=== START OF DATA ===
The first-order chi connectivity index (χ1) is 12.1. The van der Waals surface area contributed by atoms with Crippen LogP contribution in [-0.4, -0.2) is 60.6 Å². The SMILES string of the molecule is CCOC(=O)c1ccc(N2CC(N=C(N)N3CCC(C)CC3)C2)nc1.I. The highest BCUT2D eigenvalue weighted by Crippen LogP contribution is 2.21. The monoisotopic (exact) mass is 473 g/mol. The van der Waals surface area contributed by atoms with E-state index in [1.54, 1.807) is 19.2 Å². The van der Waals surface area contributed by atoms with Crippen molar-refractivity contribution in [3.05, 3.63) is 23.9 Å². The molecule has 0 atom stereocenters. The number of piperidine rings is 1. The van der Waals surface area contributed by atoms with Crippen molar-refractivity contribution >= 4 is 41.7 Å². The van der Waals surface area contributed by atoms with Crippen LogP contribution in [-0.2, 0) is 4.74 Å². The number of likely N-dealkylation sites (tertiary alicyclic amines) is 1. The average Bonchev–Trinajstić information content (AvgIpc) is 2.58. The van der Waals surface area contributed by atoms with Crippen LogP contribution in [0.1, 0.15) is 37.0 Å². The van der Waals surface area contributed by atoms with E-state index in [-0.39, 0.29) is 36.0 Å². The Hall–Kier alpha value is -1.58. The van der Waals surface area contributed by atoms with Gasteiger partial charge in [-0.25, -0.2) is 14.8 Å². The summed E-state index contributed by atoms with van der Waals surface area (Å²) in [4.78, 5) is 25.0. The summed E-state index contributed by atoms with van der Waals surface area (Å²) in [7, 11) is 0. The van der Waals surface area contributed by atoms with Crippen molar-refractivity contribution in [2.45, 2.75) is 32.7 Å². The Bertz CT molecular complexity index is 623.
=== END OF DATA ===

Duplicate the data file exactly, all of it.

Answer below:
The first-order chi connectivity index (χ1) is 12.1. The van der Waals surface area contributed by atoms with Crippen LogP contribution in [-0.4, -0.2) is 60.6 Å². The SMILES string of the molecule is CCOC(=O)c1ccc(N2CC(N=C(N)N3CCC(C)CC3)C2)nc1.I. The highest BCUT2D eigenvalue weighted by Crippen LogP contribution is 2.21. The monoisotopic (exact) mass is 473 g/mol. The van der Waals surface area contributed by atoms with E-state index in [1.54, 1.807) is 19.2 Å². The van der Waals surface area contributed by atoms with Crippen molar-refractivity contribution in [3.05, 3.63) is 23.9 Å². The molecule has 0 atom stereocenters. The number of piperidine rings is 1. The van der Waals surface area contributed by atoms with Crippen molar-refractivity contribution >= 4 is 41.7 Å². The van der Waals surface area contributed by atoms with Crippen LogP contribution in [-0.2, 0) is 4.74 Å². The number of likely N-dealkylation sites (tertiary alicyclic amines) is 1. The average Bonchev–Trinajstić information content (AvgIpc) is 2.58. The van der Waals surface area contributed by atoms with Crippen LogP contribution in [0.1, 0.15) is 37.0 Å². The van der Waals surface area contributed by atoms with E-state index in [-0.39, 0.29) is 36.0 Å². The Hall–Kier alpha value is -1.58. The van der Waals surface area contributed by atoms with Gasteiger partial charge in [-0.25, -0.2) is 14.8 Å². The summed E-state index contributed by atoms with van der Waals surface area (Å²) in [4.78, 5) is 25.0. The summed E-state index contributed by atoms with van der Waals surface area (Å²) in [7, 11) is 0. The van der Waals surface area contributed by atoms with Crippen molar-refractivity contribution in [2.45, 2.75) is 32.7 Å². The Bertz CT molecular complexity index is 623.